Sutureless versus conventional bioprostheses for aortic valve replacement in severe symptomatic aortic valve stenosis

Theodor Fischlein*, Thierry Folliguet, Bart Meuris, Malakh L. Shrestha, Eric E. Roselli, Anna McGlothlin, Utz Kappert, Steffen Pfeiffer, Pierre Corbi, Roberto Lorusso, Olivier Fabre, Frederic Pinaud, Giovanni Troise, Sami Kueri, Matthias Siepe, Nikolaos Bonaros, Erwin Tan, Martin Andreas, Julio Garcia-Puente, Pierre VoisineFilip Rega, Evaldas Girdauskas, Elisabet Berastegui, Thorsten Hanke, Suzanne Kats, Andrea Blasio, Claudio Muneretto, Alberto Repossini, Salvatore Tribastone, Laurent De Kerchove, Elisa Mikus, Marco Solinas, Manfredo Rambaldini, Sidney Chocron, Dina De Bock, Shaohua Wang, Martin Grabenwoeger, Ehud Raanani, Mattia Glauber, Gabriel Maluenda, Basel Ramlawi, Denis Bouchard, Douglas Johnston, Anno Diegeler, Daniel Bitran, Kevin Teoh, Andre Vincentelli, Jose Cuenca Castillo, Bernard Albat, Peter Oberwalder, Perceval Sutureless Implant Versus Standard-Aortic Valve Replacement Investigators

*Corresponding author for this work

Research output: Contribution to journalArticleAcademicpeer-review


Objective: Sutureless aortic valves are a novel option for aortic valve replacement. We sought to demonstrate noninferiority of sutureless versus standard bioprostheses in severe symptomatic aortic stenosis. Methods: The Perceval Sutureless Implant Versus Standard-Aortic Valve Replacement is a prospective, randomized, adaptive, open-label trial. Patients were randomized (March 2016 to September 2018) to aortic valve replacement with a sutureless or stented valve using conventional or minimally invasive approach. Primary outcome was freedom from major adverse cerebral and cardiovascular events (composite of all-cause death, myocardial infarction, stroke, or valve reintervention) at 1 year. Results: At 47 centers (12 countries), 910 patients were randomized to sutureless (n = 453) or conventional stented (n = 457) valves; mean ages were 75.4 ± 5.6 and 75.0 ± 6.1 years, and 50.1% and 44.9% were female, respectively. Mean ± standard deviation Society of Thoracic Surgeons scores were 2.4 ± 1.7 and 2.1 ± 1.3, and a ministernotomy approach was used in 50.4% and 47.3%, respectively. Concomitant procedures were performed with similar rates in both groups. Noninferiority was demonstrated for major adverse cerebral and cardiovascular events at 1 year, whereas aortic valve hemodynamics improved equally in both groups. Use of sutureless valves significantly reduced surgical times (mean extracorporeal circulation times: 71.0 ± 34.1 minutes vs 87.8 ± 33.9 minutes; mean crossclamp times: 48.5 ± 24.7 vs 65.2 ± 23.6; both P <.0001), but resulted in a higher rate of pacemaker implantation (11.1% vs 3.6% at 1 year). Incidences of perivalvular and central leak were similar. Conclusions: Sutureless valves were noninferior to stented valves with respect to major adverse cerebral and cardiovascular events at 1 year in patients undergoing aortic valve replacement (alone or with coronary artery bypass grafting). This suggests that sutureless valves should be considered as part of a comprehensive valve program.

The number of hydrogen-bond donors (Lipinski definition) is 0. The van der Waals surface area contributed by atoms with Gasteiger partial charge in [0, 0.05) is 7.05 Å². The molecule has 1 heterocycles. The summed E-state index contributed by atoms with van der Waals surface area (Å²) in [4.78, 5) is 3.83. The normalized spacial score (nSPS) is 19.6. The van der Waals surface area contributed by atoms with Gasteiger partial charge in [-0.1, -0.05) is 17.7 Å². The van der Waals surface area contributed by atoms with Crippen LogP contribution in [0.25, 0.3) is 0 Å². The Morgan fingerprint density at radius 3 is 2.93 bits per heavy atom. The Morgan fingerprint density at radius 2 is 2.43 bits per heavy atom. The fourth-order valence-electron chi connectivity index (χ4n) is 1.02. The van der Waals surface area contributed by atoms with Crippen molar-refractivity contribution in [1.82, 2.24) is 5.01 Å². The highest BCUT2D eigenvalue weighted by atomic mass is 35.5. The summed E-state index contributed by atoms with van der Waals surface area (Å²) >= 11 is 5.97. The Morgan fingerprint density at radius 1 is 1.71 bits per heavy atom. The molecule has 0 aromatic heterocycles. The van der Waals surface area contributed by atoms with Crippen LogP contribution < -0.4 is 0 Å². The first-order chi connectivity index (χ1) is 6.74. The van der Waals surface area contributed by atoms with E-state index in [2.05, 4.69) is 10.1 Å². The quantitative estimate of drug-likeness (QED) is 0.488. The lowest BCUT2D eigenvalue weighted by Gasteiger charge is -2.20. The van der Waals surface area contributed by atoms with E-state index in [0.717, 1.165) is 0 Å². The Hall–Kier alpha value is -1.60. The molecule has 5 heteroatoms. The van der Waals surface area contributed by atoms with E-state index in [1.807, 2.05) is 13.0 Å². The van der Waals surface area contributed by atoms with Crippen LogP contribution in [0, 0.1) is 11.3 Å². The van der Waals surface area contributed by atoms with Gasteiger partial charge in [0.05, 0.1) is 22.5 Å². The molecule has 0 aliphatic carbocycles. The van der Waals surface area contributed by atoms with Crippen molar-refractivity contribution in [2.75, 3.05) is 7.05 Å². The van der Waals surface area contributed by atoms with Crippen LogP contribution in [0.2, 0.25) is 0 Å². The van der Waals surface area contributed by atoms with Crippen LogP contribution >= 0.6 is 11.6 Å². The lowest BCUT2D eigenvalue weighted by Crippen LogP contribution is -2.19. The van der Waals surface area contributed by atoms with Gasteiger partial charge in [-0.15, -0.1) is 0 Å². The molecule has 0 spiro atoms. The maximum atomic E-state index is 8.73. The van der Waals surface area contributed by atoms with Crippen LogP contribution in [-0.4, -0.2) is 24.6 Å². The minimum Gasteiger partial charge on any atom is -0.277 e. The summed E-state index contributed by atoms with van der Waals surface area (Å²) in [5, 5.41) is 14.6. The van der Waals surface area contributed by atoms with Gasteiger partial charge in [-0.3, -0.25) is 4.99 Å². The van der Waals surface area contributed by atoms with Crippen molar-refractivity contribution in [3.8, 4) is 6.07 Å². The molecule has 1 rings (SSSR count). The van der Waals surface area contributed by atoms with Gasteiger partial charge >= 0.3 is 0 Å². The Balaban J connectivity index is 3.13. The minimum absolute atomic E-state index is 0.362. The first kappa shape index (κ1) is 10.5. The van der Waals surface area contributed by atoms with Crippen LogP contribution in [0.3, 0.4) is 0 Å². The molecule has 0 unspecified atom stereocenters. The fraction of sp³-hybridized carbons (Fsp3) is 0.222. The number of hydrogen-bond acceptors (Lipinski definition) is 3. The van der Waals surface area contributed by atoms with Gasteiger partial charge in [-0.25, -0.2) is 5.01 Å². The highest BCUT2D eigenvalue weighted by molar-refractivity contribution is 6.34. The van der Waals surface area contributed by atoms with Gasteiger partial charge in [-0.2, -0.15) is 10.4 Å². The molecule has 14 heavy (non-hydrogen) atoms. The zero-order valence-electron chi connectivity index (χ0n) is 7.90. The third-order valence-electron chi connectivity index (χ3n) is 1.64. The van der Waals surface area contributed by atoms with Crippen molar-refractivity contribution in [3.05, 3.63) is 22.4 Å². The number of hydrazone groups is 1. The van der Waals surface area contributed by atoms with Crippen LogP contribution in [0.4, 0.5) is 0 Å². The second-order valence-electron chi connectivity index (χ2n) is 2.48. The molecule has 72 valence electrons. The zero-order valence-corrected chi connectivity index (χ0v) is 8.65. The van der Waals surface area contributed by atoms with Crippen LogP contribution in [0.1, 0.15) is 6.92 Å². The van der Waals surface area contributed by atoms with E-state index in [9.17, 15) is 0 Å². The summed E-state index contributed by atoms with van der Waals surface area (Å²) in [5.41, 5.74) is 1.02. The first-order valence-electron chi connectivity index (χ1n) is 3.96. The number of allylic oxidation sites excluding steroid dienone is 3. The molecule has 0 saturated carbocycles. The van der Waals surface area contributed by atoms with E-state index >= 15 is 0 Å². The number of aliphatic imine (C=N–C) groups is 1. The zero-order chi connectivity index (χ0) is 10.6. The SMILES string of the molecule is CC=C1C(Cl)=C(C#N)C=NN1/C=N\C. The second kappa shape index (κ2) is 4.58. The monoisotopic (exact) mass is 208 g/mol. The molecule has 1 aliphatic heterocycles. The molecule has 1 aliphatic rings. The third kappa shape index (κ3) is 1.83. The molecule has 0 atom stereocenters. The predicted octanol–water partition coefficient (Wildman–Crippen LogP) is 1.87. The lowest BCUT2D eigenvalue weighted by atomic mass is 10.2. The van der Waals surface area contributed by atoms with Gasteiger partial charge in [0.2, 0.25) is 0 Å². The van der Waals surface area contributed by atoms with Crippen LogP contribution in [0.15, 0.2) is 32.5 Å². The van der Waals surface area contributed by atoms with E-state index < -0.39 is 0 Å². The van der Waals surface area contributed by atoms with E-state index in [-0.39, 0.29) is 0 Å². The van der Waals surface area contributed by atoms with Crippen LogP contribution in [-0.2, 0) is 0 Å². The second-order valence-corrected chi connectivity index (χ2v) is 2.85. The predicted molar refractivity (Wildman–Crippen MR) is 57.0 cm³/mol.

Original languageEnglish
Pages (from-to)920-932
Number of pages12
JournalJournal of Thoracic and Cardiovascular Surgery
Issue number3
Publication statusPublished - Mar 2021
Event100th Annual Meeting of the American Association for Thoracic Surgery: A Virtual Learning Experience - Online, American Association for Thoracic Surgery, Beverly, United States
Duration: 22 May 202023 May 2020
Conference number: 100


  • aortic valve replacement
  • randomized controlled trial
  • sutureless
  • Aortic valve replacement
  • Randomized controlled trial
  • Sutureless


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